By Elmer Proudly
Once upon a time there was a fine group of people who loved to make and eat soup together.
The soup making was a happy group activity. The people would gather in the large kitchen of their common house. They circled the stove which had the soup kettle on it. It was great fun to watch the ingredients put into the kettle. Anticipation grew as the soup's aroma filled the room.
They took turns stirring the soup. Some of the group would stir. The others would watch and enjoy the thoughts of eating the soup together.
For a long time it was a pleasant experience. All of the group happily entered into the shared soup-making and soup-eating occasions. They could hardly wait for the next meeting in the soup kitchen.
But in the course of events it came to pass that some of the soup makers heard about other soup-making groups meeting nearby. They decided to visit those other groups. They discovered that some of them stirred their soup to the right. Others found that the groups which they visited stirred their soup to the left.
Up to that moment our soup-makers had never really thought about which way to stir the soup. As long as it was stirred sufficiently, cooked well, and served to all in the kitchen everything worked out fine. They made the soup, ate the soup, shared it with any visitors who happened to be present.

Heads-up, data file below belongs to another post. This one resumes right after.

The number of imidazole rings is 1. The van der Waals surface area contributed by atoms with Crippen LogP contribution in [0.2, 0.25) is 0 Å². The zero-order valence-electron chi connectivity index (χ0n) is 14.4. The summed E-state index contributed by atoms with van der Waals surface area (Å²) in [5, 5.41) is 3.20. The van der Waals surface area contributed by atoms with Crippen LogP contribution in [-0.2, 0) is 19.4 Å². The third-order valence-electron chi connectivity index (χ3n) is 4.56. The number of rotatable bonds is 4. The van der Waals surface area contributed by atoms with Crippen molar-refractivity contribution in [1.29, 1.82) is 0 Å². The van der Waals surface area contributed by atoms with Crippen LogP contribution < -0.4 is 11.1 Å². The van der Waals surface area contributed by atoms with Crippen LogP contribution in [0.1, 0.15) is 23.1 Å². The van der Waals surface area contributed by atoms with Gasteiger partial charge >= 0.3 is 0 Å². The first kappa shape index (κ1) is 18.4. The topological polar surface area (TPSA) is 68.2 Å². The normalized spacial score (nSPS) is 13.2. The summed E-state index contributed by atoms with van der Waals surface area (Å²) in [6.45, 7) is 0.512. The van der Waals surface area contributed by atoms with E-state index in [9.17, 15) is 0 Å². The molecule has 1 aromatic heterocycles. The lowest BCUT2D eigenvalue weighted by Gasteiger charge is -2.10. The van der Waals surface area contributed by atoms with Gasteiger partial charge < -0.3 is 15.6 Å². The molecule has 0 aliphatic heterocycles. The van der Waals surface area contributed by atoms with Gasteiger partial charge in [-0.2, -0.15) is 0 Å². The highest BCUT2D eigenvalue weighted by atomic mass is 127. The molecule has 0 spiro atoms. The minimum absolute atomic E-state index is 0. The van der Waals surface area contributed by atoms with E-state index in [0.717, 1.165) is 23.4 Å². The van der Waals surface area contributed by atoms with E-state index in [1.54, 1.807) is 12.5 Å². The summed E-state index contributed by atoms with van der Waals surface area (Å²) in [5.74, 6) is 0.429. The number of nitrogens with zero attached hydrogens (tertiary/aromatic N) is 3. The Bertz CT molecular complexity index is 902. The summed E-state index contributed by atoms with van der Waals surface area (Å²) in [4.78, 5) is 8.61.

But after witnessing the right and left handed stirring methods some of the group began to think that surely the direction of the stirring was the key factor in proper soup making.
So, quiet naturally, some folks lined up in a right-handed soup stirring party. Not to be outdone, other folks lined up in a left-handed soup stirring party. A good many of the group did not get in either line--in fact, they wondered what all the stir was about.
It should have ended right there. Could have, actually, except that the leaders of the right-handers got their ladles and began to stir with vigor to the right. As soon as they saw that, the left-handers grabbed their ladles and, with equal vigor, stirred to the left.
Well, of course, the soup got stirred. In fact it was stirred so vigorously that soup flew all over the kitchen. The people who had come to enjoy the soup making atmosphere and to be fed a good nourishing meal were instead spattered and burned by the splashing soup. They really did not want to leave the kitchen. They were hungry. But it seemed that the soup stirrers, right-handers and left-handers as well, had forgotten that any one else was in the kitchen.
They kept on stirring. Right to left. Left to right. The kettle went
dry. The bottom burned black. Finally the non-stirrers started home. Behind
them they heard the shouts:
Stay with us. Stir with us. You will get great soup with the right-handed stir.The hungry folks scratched their heads, rubbed their empty stomachs and wondered if there was not something more important in soup making and serving than the direction of the stirring.
Stay with us. Stir with us. You will get great soup with the left-handed stir.
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